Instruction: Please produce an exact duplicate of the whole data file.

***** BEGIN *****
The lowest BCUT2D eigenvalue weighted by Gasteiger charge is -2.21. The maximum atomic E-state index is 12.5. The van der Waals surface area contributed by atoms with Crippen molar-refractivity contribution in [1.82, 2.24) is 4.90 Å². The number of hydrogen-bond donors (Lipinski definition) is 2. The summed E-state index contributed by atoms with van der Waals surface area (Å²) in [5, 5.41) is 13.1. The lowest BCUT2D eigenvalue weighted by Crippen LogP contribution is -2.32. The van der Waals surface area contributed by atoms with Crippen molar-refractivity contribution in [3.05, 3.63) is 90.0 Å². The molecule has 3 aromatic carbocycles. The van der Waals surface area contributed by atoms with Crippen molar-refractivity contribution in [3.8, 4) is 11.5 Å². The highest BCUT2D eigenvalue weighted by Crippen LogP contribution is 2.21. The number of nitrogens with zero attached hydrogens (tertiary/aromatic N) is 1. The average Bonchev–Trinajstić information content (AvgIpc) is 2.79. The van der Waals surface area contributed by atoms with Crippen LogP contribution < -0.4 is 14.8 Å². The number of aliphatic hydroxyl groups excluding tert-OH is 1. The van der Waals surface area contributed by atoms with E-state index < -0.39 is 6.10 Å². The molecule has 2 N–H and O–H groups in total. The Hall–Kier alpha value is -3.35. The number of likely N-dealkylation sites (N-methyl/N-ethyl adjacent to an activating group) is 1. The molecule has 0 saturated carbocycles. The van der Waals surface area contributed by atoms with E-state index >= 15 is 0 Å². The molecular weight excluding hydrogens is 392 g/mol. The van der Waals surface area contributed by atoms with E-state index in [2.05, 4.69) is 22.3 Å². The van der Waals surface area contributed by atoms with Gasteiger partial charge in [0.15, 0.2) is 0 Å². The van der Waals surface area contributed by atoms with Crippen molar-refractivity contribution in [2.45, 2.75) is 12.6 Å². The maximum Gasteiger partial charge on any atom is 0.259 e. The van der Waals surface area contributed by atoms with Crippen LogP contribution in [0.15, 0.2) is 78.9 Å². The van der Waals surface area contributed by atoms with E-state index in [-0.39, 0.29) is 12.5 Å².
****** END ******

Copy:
The lowest BCUT2D eigenvalue weighted by Gasteiger charge is -2.21. The maximum atomic E-state index is 12.5. The van der Waals surface area contributed by atoms with Crippen molar-refractivity contribution in [1.82, 2.24) is 4.90 Å². The number of hydrogen-bond donors (Lipinski definition) is 2. The summed E-state index contributed by atoms with van der Waals surface area (Å²) in [5, 5.41) is 13.1. The lowest BCUT2D eigenvalue weighted by Crippen LogP contribution is -2.32. The van der Waals surface area contributed by atoms with Crippen molar-refractivity contribution in [3.05, 3.63) is 90.0 Å². The molecule has 3 aromatic carbocycles. The van der Waals surface area contributed by atoms with Crippen molar-refractivity contribution in [3.8, 4) is 11.5 Å². The highest BCUT2D eigenvalue weighted by Crippen LogP contribution is 2.21. The number of nitrogens with zero attached hydrogens (tertiary/aromatic N) is 1. The average Bonchev–Trinajstić information content (AvgIpc) is 2.79. The van der Waals surface area contributed by atoms with Crippen LogP contribution < -0.4 is 14.8 Å². The number of aliphatic hydroxyl groups excluding tert-OH is 1. The van der Waals surface area contributed by atoms with E-state index < -0.39 is 6.10 Å². The molecule has 2 N–H and O–H groups in total. The Hall–Kier alpha value is -3.35. The number of likely N-dealkylation sites (N-methyl/N-ethyl adjacent to an activating group) is 1. The molecule has 0 saturated carbocycles. The van der Waals surface area contributed by atoms with E-state index >= 15 is 0 Å². The molecular weight excluding hydrogens is 392 g/mol. The van der Waals surface area contributed by atoms with E-state index in [2.05, 4.69) is 22.3 Å². The van der Waals surface area contributed by atoms with Gasteiger partial charge in [0.15, 0.2) is 0 Å². The van der Waals surface area contributed by atoms with Crippen molar-refractivity contribution in [2.45, 2.75) is 12.6 Å². The maximum Gasteiger partial charge on any atom is 0.259 e. The van der Waals surface area contributed by atoms with Crippen LogP contribution in [0.15, 0.2) is 78.9 Å². The van der Waals surface area contributed by atoms with E-state index in [-0.39, 0.29) is 12.5 Å².